Welcome to November, which seems to be the month for remembering. We observe All Saints Day, Remembrance Sunday, The Sunday of Christ the King, and the First Sunday of Advent this month.
For all of us, November is a chance to remember with thankfulness those whom we have influenced our lives towards faith in Christ, in all saints. Lets us remember Christ as King of the universe, and over our lives, also the first advent when God came to live among us in Jesus Christ.
And, of course, there is also our national act of Remembrance-on-Remembrance Sunday.
As the mother of two sons who served in the Royal Marines and two tours in the Iraqi war, I never fail to be moved as I see poppies displayed in Churches and on cenotaphs, which brings me great pride in my son’s courage and commitment to their country. However, it also brought feelings of dread in me, and an uncertain future for them.
Remembrance is more poignant in our own day as the reality of war and its human cost is again apparent. There will be services at war memorials and churches across the UK. Let’s remember those who died fighting to protect us and bring peace and justice to our world, and we pray for those serving in our Armed Forces today.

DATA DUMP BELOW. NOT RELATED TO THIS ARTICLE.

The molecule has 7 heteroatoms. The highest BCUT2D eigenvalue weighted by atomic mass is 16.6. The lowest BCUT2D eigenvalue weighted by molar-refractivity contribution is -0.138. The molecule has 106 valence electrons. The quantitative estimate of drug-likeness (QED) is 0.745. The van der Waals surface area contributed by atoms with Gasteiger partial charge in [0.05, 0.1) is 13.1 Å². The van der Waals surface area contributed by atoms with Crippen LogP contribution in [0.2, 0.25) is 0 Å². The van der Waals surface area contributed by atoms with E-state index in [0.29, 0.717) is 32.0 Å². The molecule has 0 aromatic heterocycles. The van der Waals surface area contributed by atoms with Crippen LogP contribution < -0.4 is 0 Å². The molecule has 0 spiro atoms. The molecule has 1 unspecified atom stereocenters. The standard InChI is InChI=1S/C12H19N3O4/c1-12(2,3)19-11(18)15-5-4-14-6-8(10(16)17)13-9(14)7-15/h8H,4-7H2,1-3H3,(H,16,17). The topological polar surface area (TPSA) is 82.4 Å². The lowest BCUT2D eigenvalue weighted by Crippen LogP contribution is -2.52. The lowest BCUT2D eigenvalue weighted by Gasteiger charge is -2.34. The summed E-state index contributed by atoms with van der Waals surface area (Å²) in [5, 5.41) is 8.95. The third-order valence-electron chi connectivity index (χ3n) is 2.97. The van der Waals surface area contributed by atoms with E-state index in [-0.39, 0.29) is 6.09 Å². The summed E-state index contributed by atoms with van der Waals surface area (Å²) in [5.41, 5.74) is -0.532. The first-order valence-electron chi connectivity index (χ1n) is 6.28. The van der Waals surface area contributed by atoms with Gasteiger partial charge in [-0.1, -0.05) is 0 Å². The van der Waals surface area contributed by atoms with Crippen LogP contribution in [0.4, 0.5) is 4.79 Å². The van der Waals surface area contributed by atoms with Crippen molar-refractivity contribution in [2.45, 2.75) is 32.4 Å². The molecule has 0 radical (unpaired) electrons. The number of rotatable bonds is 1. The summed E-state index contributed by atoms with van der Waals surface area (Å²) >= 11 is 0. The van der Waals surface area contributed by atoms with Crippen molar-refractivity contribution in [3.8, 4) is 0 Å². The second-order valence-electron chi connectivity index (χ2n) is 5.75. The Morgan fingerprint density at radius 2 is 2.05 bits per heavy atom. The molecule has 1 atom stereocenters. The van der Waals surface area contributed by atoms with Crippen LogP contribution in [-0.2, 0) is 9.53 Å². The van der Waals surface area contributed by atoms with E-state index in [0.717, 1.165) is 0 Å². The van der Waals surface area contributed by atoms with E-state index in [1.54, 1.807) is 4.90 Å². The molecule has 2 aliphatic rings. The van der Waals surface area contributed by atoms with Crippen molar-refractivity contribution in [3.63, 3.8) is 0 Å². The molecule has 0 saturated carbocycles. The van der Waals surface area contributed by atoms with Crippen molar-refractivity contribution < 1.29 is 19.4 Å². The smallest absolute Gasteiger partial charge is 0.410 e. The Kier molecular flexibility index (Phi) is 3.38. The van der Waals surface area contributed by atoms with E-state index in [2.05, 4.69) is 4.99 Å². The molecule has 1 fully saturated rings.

Memories and remembering are central parts of our personalities and character and, in many ways, makeup part of who we are. So being remembered is very important to us, and the thought that we might be forgotten can be heart-breaking.
I often read these verses from Isaiah to people who are feeling lost and abandoned for any reason or who are grieving the passing of years, which means that all those whom they knew and loved and who held the memories of them as younger people have died:
God says, “‘Can a mother forget the baby at her breast and have no compassion on the child she has borne? Though she may forget, I will not forget you! See, I have engraved you on the palms of my hands.” (Isaiah 49:15-16a)
For believers and followers of Jesus Christ, the most significant act of remembering is when we come together to remember in bread and wine the death and resurrection of Jesus.
Jesus was willing to sacrifice himself on the cross to conquer the power of sin, which is eternal death – on our behalf. For Christian believers, the ultimate expression of self-giving love at the heart of God is when Christ’s hands were marked by the nails of the cross for our freedom.
“Do this in remembrance of me.”
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Virtual hugs, I look forward to your visit to my next blog post!
Paula Rose Parish💕